Jun 5, 2008 (CIDRAP News) – Indonesia’s health minister said today the government has stopped the practice of promptly notifying global health officials each time it confirms a human H5N1 avian influenza case or death, a move some say will likely hamper efforts to monitor the world’s pandemic risk level.Health Minister Siti Fadilah Supari today confirmed that a 15-year-old girl from Jakarta tested positive for H5N1 avian influenza on May 13 and died the next day, according to a report from the Associated Press (AP). Indonesia’s National Committee for Avian Influenza Control and Pandemic Influenza had previously listed the case as confirmed on its Web site, but the information is apparently no longer listed.The WHO, which typically confirms cases when it receives notifications from health ministries or test results from its collaborating laboratories, has not yet confirmed Indonesia’s most recent case and has not commented on Supari’s decision to stop sending out H5N1 case notifications. The WHO’s last confirmed an Indonesian H5N1 case, in a 3-year old boy who died on Apr 23, on Apr 30.Supari told the AP that the health ministry would not send out H5N1 case confirmations until after they have been reported in the media. However, Reuters reported today that the ministry will announce the death toll from the H5N1 virus only every 6 months.”How does it help us to announce these deaths?” Supari told the AP. “We want to focus now on positive steps and achievements made by the government in fighting bird flu.”She told Reuters that announcements of H5N1 deaths are sometimes misunderstood. “It’s OK not to announce it. Sometimes they only give hurtful comments instead of helping,” she said without further explanation.Indonesia has been hit hardest of any country by the H5N1 virus. According to the WHO’s most recent count, the country has had 133 cases and 108 deaths.The country’s refusal to share timely reports of human H5N1 cases is the latest in a series of controversies that began when Indonesia stopped sharing its H5N1 isolates in early 2007 to protest what it views as a lack of access to affordable H5N1 therapies and vaccines. The WHO has held several meetings to resolve the virus sharing issues, but so far no agreements have been reached.Sharon Sanders, editor-in-chief of FluTrackers, a well-known Web message board that focuses on avian flu developments, told CIDRAP News that Indonesia’s decision to delay H5N1 notifications will obscure what is happening there, which negatively affects the world’s ability to prepare for a pandemic.She said Indonesia’s news blackout would likely have the opposite effect from what the government apparently intends. “Now, there will be intense speculation and generation of rumors surrounding suspicious deaths that have similar symptoms to H5N1 infections,” Sanders said. “False rumors of an H5N1 outbreak have the potential to be even more economically devastating than a government-confirmed outbreak.”Established in early 2006, FluTrackers monitors avian flu developments in several languages from several sources and hosts international discussion forums and resource lists.Sanders said media reports coming out of Indonesia are generally reliable, but have some drawbacks. “In many instances, reported suspicious human cases have little or no follow up, so we are left with gaps in our total picture,” she said.Indonesia’s avian flu news blackout might increase traffic to online avian flu communities, such as FluTrackers and FluWiki, because they translate and analyze Indonesian newspaper reports, blogs, newscasts, and other sources, Sanders said.”FluTrackers will continue to publish what we can; however, we rely on the local sources in Indonesia,” she said. “Since the national government is imposing restrictions on when they confirm human deaths, we are watching for other restrictions such as suppression of the local news media to develop.”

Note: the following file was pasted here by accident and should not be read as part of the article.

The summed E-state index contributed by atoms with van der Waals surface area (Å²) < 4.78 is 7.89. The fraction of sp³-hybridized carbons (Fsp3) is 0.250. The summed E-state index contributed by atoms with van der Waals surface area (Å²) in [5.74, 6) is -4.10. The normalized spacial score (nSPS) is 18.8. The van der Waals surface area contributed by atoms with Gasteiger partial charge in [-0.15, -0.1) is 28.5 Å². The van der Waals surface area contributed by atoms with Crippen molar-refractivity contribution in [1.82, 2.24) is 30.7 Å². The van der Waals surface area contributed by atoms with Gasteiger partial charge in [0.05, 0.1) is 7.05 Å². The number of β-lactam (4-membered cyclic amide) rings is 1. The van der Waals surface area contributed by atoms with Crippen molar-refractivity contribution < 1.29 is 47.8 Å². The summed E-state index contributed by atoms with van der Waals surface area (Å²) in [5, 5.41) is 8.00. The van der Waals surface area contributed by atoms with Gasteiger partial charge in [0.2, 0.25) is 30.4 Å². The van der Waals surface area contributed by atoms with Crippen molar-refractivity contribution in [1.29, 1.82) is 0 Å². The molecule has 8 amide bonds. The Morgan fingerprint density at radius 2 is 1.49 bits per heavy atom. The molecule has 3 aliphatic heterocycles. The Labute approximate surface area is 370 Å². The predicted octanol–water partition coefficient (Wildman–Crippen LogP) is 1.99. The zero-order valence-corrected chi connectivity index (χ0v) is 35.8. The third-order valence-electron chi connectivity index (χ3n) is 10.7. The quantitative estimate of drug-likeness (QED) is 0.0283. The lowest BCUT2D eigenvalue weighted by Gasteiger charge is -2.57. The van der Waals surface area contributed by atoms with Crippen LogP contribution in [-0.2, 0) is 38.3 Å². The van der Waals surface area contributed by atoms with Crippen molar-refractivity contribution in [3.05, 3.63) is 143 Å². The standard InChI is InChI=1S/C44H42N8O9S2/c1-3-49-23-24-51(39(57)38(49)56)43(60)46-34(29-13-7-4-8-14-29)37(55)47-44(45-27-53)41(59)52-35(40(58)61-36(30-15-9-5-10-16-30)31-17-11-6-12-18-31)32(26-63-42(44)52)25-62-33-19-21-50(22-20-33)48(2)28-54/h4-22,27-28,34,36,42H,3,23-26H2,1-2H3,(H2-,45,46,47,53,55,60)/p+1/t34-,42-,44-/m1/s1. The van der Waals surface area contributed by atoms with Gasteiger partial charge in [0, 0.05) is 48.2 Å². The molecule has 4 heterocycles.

She said: “The eat, drink, festival gives small businesses the platform to reach other people. A lot of these businesses do not have physical structures but they are running them from their homes, sometimes they are online businesses.“But at this event, customers can interact with the business owners, taste what is on offer and get to meet new people. So, this festival is a platform for small businesses in the food and drink industry to expand and also do better for their businesses.“For a lot of businesses, one of the major things they need is access to markets and that is what the festival is doing because if you don’t have customers, you don’t have the business and your location doesn’t matter.”According to her, the bank can finance a small business whether it has a physical structure or not. She added “they can get financing and we also provide financial advisory services.“This event helps us to reach out to these businesses and grow with them. Our target is that you increase your revenue and you form a working relationship with us so that we can grow together.”She explained that participation in the festival affords the bank the opportunity to assess the requirements of businesses in order to properly support them, adding that the bank’s intervention has positive implications for both SMEs and the economy in general.She noted that the economy grows when businesses make money, adding that it is equally true that when businesses don’t make money, the economy does not grow. She said the bank has a duty to ensure that the businesses make money.She said the bank plans to take the festival beyond Lagos and Abuja to other parts of the country to give opportunities to other fledgling businesses in need of the bank’s support to grow. She said the bank’s support programmes for SMEs cut across various sectors of the economy. The event was organised by the Eat.Drink.Festival team and sponsored by Sterling Bank.Share this:FacebookRedditTwitterPrintPinterestEmailWhatsAppSkypeLinkedInTumblrPocketTelegram Sterling Bank Plc has reiterated its commitment to the empowerment of small and medium scale enterprises (SMEs), particularly those in the food sector, so that they can further exploit the potential in the industry and contribute to the development of Nigeria.Marketing Manager, Specialised Products, Sterling Bank, Daphne Akatugba who disclosed this at the sixth edition of the Eat Drink Festival in Abuja recently said the bank plans to work with SMEs in their early stages of growth by giving financial advisory and support for growth.Akatugba said the bank believes that by working with the SMEs at the developing stage, they (the SMEs) will continue to partner with the bank when they eventually become big business concerns.